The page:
Pubdate: Mon, 06 Nov 2000
Source: Toronto Sun (CN ON)
Copyright: 2000, Canoe Limited Partnership.
Contact:  333 King St. E., Toronto, Ontario M5A 3X5 Canada
Fax: (416) 947-3228
Author: Dene Moore, The Canadian Press
Cited: Pot-TV
Bookmark: cannabis clippings


VANCOUVER (CP) -- It gives a whole new meaning to the term smokescreen.

Broadcast from a basement in bud-friendly B.C., Pot-TV has been getting 
25,000 hits a month since it began producing a daily marijuana news show 
and various other programs over the Internet last spring.

"B.C., as you probably know, is the heartland of cannabis culture in North 
America," said Chris Bennett, one of five full-time employees and host of 
Pot-TV's Burning Shiva, an exploration of the cultural use of cannabis 
throughout history.

Viewers can tune into The Big Toke, a cannabis comedy hour, The Grow Show 
with Marijuana Man, Cannabis Common Sense or Shake 'n Bake, a cooking show 
that puts a whole new spin on baked goods.

"It's the best job I've ever had," said Bennett.

Pot-TV also offers the Healing Herb Hour to discuss medical uses for 
marijuana and Yours in Defence, a legal discussion hosted by a 
Colorado-based lawyer.

This is no Cheech and Chong venture.

Marijuana advocate Marc Emery has spent $220,000 since the beginning of the 
year to get Pot-TV up and running, "and it produces no revenue," he said.

Emery supports the station the same way he supported his Cannabis Culture 
magazine until it began to break even a few years ago -- by selling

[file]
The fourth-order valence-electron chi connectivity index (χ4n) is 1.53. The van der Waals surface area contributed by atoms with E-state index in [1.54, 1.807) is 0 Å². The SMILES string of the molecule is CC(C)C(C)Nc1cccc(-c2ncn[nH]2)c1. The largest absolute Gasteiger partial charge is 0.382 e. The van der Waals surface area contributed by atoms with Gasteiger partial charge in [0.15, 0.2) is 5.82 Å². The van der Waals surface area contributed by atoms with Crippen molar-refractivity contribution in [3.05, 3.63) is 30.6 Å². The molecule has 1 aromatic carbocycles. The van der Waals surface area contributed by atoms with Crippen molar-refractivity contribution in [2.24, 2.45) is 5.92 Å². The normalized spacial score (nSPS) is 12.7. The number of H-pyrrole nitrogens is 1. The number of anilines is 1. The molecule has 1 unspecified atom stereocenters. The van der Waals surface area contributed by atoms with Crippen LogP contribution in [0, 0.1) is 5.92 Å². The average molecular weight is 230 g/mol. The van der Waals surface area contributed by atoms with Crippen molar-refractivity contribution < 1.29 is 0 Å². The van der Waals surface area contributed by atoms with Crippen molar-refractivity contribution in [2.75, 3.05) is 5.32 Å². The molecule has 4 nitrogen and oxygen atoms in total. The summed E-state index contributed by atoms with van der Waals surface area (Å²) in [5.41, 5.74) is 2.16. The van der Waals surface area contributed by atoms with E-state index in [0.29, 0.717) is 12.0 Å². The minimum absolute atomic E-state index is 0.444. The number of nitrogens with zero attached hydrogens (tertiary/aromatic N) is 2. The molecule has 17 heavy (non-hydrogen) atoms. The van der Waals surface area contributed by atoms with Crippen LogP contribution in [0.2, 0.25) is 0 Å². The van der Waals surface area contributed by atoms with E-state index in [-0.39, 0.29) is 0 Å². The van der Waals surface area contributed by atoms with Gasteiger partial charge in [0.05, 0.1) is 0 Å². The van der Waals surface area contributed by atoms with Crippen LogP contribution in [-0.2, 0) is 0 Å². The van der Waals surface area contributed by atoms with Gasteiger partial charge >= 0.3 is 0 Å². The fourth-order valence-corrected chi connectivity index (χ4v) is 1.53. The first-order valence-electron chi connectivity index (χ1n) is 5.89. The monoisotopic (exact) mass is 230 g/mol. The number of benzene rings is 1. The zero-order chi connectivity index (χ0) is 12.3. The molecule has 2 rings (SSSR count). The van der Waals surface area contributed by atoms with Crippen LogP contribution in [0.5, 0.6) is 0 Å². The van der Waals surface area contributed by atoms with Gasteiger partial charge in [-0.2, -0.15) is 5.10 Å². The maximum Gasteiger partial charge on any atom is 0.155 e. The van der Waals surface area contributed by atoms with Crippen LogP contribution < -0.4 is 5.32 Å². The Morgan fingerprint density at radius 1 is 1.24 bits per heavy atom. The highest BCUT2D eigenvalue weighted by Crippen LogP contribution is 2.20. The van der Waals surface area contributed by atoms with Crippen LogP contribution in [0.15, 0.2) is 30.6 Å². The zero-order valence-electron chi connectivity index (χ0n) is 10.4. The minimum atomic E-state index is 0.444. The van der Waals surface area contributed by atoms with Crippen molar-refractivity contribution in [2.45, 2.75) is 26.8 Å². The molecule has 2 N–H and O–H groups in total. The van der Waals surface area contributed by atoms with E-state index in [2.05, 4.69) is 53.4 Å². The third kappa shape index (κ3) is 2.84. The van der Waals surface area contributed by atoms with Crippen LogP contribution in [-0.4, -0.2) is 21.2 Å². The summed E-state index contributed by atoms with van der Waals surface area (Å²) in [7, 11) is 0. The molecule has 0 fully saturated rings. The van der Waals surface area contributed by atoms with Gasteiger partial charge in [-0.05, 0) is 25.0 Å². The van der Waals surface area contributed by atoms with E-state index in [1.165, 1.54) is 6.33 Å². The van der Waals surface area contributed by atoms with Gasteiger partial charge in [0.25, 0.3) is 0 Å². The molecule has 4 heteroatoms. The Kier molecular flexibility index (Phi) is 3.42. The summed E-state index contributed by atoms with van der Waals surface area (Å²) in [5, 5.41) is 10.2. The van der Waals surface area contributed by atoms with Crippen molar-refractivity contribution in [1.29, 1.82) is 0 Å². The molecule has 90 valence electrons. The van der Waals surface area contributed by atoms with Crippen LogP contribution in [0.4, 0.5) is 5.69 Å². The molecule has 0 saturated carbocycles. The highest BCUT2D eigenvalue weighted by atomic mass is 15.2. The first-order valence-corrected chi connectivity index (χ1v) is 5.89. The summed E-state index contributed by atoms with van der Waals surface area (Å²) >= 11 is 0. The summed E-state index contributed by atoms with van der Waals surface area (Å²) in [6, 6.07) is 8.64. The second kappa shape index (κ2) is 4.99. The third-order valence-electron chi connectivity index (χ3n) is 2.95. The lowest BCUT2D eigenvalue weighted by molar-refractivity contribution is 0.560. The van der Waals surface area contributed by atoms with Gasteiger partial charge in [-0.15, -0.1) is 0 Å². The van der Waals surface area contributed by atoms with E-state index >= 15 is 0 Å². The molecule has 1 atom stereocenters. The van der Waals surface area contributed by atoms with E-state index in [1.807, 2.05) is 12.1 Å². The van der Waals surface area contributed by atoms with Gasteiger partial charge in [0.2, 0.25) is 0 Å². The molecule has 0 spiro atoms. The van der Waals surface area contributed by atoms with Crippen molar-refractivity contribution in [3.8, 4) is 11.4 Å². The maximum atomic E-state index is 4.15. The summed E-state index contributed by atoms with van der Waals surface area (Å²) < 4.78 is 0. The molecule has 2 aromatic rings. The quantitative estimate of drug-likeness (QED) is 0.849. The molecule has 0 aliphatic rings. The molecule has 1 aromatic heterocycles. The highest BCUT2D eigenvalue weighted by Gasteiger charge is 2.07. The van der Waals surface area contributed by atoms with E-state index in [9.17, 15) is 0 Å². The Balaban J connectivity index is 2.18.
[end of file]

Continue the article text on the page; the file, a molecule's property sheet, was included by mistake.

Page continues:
marijuana seeds.

"I'm the world's most famous and well-known marijuana seed seller," said 
Emery, who makes more than $1 million a year that way.

Emery's basement on the Sunshine Coast has been converted into a studio 
with 15 computers, cameras and microphones. Programs and news items come in 
from around the world.

Emery would like to have mainstream advertisers to fund the station.

"We should be getting like, you know, the Hostess munchies ads or 
Coca-Cola, because that is our market."

But Pot-TV is too controversial for the mainstream, he said.

Emery is no stranger to controversy. Crusading for cannabis is his life.

The magazine Cannabis Culture is occasionally banned, most recently in 
Timmins, Ont. He is the candidate for the Marijuana Party in the upcoming 
federal election.

Emery's Cannabis Cafe and Hemp B.C. store, which sold marijuana and allowed 
consumption on site, was raided and had all assets seized four times before 
the city revoked the business licence.

Emery says he is doing nothing illegal with Pot-TV. Police aren't sure, either.

"It's supposed to be against the law to possess or distribute information 
that helps people to use drugs, but when the law was made we certainly 
didn't know Web sites existed yet," said Sgt. Chuck Doucette of the RCMP 
drug awareness section in Vancouver.

"The whole Internet thing has presented unique challenges for law enforcement."

Doucette said authorities are trying to address that loophole with new laws.

"In the meantime all we can do is sort of counter it with the information 
that we have that says that drugs are harmful and try to caution young 
people to make wise choices," Doucette said.
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